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Wednesday, May 2, 2012

Evaluate your talents: Hobbies turned to extra spending money

A hobby is defined as an activity done regularly in one's leisure time for pleasure. Immediately what comes to mind as your hobbies? You may not realize it, but you can turn your hobby into paying as-needed work.

We aren’t saying go out and start your own company – there are so many ways to do what you love without that kind of commitment. A hobby is also something you do in your leisure time, not full-time.

Here are a few hobby turned revenue examples for you to think about:
  • Shakespeare said it best, “If music be the food of love, play on!” Vocal, instrumental, or both, music is a talent. Skills as a performer could mean that you could sub for gigs in your local area and qualify you to work in music-related retail shops as an expert.
  • Pets = Happiness. Pets are wonderful and steering your love for animals could be your way of spending time with your furry friends and getting paid. Pet owners are always on the lookout for reliable dog walkers and pet sitters.
  • Should have been born a fish. Constantly at the pool, lake or ocean and can’t get away? Why apply and test for a lifeguard’s certificate? The American Red Cross offers a course and you can find out local certification classes at your local pool or YMCA.
  • Shop ‘til you drop. Well, maybe not literally but shopping to many is a favorite past-time. You could use skills such as finding the best sale and knowing what’s on trend to be a personal shopper.
  • Canon vs. Nikon. The new generation of digital photography has allowed this pastime to be more accessible to all. No longer having to develop your own film means if you own a camera you could be an amateur turned hired photographer.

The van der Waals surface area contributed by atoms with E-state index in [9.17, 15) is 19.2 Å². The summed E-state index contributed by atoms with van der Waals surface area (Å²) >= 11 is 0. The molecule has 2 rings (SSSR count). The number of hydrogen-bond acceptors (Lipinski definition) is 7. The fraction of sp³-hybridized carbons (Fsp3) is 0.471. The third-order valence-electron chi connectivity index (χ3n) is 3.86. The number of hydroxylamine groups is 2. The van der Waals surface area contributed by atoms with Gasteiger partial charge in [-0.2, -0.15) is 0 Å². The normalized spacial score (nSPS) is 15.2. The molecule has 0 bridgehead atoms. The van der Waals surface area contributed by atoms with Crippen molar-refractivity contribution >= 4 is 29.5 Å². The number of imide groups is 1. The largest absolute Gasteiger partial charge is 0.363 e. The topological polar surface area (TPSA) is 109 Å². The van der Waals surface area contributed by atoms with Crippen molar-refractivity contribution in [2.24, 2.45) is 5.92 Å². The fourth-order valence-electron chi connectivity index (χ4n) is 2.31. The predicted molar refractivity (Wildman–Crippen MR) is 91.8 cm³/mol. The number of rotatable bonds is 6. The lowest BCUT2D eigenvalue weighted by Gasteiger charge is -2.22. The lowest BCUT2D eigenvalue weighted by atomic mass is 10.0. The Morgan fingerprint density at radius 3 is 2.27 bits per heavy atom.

Hobbies are as the definition says, pleasurable. Doing it probably means you are doing something you love.  “When what you are doing is aligned with who you are and what you’re naturally drawn to, it’s energizing. And not only is doing the work energizing, it also doesn’t drain you like work that doesn’t fit,” says Curt Rosengren speaker, author, and career coach.

Not sure what hobby to utilize or where to start? Identify a potential paying hobby by making a list of what you do in your spare time. Ask your friends and family what they think. Hidden (and some obvious) talents will emerge. Are you at the beginning of your career process (i.e. student)?

You probably are doing this already by thinking about what exactly your interests are for your career path in life. If you are already on your career path, look at it as an exercise to remind you what you love to do.

“When you love your job, you are able to really put your heart into it, which results in staying motivated, utilizing creative energy and doing the best job you are capable of,” says Andrew G. Rosen on

By channeling your hobby as revenue, you add valuable skills to your resume. Brush up your talents and make extra money by adding your hobby (aka: expertise) on  Check out our list of expertise options today.

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